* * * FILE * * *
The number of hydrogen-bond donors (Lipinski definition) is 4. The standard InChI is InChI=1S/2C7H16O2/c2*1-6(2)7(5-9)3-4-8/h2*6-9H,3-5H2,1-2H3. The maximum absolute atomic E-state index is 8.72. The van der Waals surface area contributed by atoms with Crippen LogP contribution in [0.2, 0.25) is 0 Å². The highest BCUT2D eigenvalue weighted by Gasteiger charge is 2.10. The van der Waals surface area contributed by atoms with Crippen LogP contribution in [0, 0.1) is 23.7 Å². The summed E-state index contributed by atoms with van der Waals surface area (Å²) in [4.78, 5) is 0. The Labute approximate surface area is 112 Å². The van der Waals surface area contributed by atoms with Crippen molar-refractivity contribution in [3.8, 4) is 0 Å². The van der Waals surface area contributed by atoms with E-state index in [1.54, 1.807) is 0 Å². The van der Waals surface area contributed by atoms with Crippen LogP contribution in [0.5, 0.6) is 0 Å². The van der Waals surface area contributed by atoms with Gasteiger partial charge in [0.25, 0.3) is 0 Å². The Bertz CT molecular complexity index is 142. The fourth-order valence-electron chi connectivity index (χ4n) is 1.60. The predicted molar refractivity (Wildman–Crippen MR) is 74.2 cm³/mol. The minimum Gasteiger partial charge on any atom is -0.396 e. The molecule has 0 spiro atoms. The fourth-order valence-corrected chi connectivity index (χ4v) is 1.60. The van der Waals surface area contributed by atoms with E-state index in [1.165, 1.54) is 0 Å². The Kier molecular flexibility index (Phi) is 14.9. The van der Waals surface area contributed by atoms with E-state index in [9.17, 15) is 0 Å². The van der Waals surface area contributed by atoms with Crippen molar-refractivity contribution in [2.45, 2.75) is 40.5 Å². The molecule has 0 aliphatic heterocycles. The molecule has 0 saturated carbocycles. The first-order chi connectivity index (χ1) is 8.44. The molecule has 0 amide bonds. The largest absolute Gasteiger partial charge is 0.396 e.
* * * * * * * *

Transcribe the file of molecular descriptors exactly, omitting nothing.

The number of hydrogen-bond donors (Lipinski definition) is 4. The standard InChI is InChI=1S/2C7H16O2/c2*1-6(2)7(5-9)3-4-8/h2*6-9H,3-5H2,1-2H3. The maximum absolute atomic E-state index is 8.72. The van der Waals surface area contributed by atoms with Crippen LogP contribution in [0.2, 0.25) is 0 Å². The highest BCUT2D eigenvalue weighted by Gasteiger charge is 2.10. The van der Waals surface area contributed by atoms with Crippen LogP contribution in [0, 0.1) is 23.7 Å². The summed E-state index contributed by atoms with van der Waals surface area (Å²) in [4.78, 5) is 0. The Labute approximate surface area is 112 Å². The van der Waals surface area contributed by atoms with Crippen molar-refractivity contribution in [3.8, 4) is 0 Å². The van der Waals surface area contributed by atoms with E-state index in [1.54, 1.807) is 0 Å². The van der Waals surface area contributed by atoms with Crippen LogP contribution in [0.5, 0.6) is 0 Å². The van der Waals surface area contributed by atoms with Gasteiger partial charge in [0.25, 0.3) is 0 Å². The Bertz CT molecular complexity index is 142. The fourth-order valence-electron chi connectivity index (χ4n) is 1.60. The predicted molar refractivity (Wildman–Crippen MR) is 74.2 cm³/mol. The minimum Gasteiger partial charge on any atom is -0.396 e. The molecule has 0 spiro atoms. The fourth-order valence-corrected chi connectivity index (χ4v) is 1.60. The van der Waals surface area contributed by atoms with E-state index in [1.165, 1.54) is 0 Å². The Kier molecular flexibility index (Phi) is 14.9. The van der Waals surface area contributed by atoms with E-state index in [9.17, 15) is 0 Å². The van der Waals surface area contributed by atoms with Crippen molar-refractivity contribution in [2.45, 2.75) is 40.5 Å². The molecule has 0 aliphatic heterocycles. The molecule has 0 saturated carbocycles. The first-order chi connectivity index (χ1) is 8.44. The molecule has 0 amide bonds. The largest absolute Gasteiger partial charge is 0.396 e.